The Smart Strategy of HBO

HBO was founded 45 years ago. It’s almost hard to believe, but even in a cordcutter world, HBO doesn’t plan on going away anytime soon. SNL Kagan estimates that HBO averages about 34 million U.S. subscribers, with more than 2 million of those coming from HBO Now, its direct-to-consumer subscriber service. HBO’s original premise, uncut Hollywood movies, still remains a large part of the brand. However, remaining relevant requires more than leaning on the past.

The Move to OTT

In 2012, Richard Plepler was named CEO. After taking a look at how well users reacted to the HBO Go platform, he knew HBO needed to build an OTT vehicle. Others predicted that OTT would cannibalize their core business with traditional cable and satellite providers, but Plepler insisted that HBO Now would be a success. “We put the lie to the idea that the pie couldn’t get bigger,” Plepler said. “People felt that people would drop HBO … but we have had less than 1% cannibalization of our core business.”

Don’t Mind the Competition

Some would say the streaming industry is a tough one, but Netflix, Hulu, and Amazon Prime don’t worry Plepler. HBO dominated the 2017 Emmys, with 29 wins – more than any other network. “We’ve lived with competition for our entire existence, and we’ve always said, ‘Play our game, be the best that we can be, elevate our brand, and do the kind of work that we’re going to be proud of,’” Plepler said in 2016. “If we do that, irrespective of competition, we’re going to have more than our fair share of acclaim and attention, and I think we’ve proven that to be true.” The success of another show or company does not diminish HBO’s own success. Plepler’s vision is to focus on delivering on HBO’s promise to each customer.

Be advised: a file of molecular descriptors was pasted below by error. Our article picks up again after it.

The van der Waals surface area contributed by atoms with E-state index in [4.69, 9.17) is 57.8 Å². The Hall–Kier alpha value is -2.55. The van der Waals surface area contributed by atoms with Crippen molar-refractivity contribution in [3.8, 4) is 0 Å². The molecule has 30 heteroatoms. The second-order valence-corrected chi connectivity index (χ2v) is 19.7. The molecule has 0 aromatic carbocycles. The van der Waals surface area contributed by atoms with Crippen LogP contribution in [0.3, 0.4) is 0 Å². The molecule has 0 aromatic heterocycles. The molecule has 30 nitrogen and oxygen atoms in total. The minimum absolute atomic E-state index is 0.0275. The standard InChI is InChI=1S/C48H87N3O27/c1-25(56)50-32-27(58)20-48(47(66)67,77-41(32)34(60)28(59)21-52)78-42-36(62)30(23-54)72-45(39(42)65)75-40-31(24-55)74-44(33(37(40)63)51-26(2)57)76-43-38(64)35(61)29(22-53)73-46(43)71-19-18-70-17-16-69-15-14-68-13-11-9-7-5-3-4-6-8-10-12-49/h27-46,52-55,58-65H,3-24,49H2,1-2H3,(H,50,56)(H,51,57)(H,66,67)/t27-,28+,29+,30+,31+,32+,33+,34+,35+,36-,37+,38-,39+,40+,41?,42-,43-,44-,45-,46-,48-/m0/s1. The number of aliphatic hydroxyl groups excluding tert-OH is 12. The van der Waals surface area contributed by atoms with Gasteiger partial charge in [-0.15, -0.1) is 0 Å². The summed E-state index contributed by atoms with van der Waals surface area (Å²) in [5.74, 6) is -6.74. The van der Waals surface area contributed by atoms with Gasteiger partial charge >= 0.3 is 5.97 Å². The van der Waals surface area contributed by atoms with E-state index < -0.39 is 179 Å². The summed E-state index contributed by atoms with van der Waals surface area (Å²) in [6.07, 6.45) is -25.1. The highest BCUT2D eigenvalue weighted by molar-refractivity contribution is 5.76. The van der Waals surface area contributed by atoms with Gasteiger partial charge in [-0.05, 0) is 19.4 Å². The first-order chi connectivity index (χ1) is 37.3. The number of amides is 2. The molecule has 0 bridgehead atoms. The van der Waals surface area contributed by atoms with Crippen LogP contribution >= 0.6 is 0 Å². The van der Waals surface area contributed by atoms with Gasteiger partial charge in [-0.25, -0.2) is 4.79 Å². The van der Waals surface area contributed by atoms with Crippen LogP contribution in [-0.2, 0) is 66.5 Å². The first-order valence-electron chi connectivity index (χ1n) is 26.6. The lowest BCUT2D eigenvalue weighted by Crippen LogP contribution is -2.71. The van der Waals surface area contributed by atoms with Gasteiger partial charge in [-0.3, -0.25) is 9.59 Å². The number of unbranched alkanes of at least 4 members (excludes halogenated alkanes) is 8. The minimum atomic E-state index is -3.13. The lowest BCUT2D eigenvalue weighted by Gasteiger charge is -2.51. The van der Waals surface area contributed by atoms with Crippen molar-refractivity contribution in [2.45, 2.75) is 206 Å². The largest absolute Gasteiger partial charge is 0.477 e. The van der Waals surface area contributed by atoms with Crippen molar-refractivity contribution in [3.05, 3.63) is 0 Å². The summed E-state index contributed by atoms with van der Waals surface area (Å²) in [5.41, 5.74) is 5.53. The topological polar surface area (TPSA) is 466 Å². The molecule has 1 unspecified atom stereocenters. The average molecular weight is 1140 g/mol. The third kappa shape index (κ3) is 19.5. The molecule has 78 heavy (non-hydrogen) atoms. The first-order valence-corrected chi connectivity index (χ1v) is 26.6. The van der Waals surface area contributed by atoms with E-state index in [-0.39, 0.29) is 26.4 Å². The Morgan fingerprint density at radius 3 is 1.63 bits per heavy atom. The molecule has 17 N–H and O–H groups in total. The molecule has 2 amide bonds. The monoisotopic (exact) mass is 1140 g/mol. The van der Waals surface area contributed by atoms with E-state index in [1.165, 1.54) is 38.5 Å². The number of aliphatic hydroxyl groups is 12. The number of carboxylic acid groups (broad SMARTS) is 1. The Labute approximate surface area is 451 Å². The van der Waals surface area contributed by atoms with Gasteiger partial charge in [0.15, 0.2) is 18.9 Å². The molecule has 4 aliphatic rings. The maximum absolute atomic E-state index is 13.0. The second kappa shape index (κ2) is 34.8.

Don’t Stay Idle

Nearly a decade ago The Sopranos was HBO’s most popular show (only surpassed now by Game of Thrones). As the show came to an end, HBO faced a world of uncertainty. Some wondered if HBO would even be able to survive without the show. Now HBO is once again at a crossroads as the final season of Game of Thrones is filmed. Hit shows such as Thrones garner HBO a somewhat privileged position. On the day of the “Game of Thrones” premiere, the increase in revenue was so substantive that HBO NOW jumped up the top grossing chart by 11 ranks in the U.S., compared to the day prior.

The industry has been abuzz, trying to figure out how HBO will keep the Game of Thrones mojo going and capitalize on the show’s massive popularity. This summer, HBO released the first episode of a new series tied to its premier series, “The Game Revealed,” a short series giving fans behind-the-scenes looks and interviews. A number of other spin-offs are also planned to keep fans addicted. HBO also has a smattering of other popular shows, though they don’t come close to Thrones level of popularity.

Will HBO’s head-on, eyes-ahead strategy maintain their momentum? Only time will tell.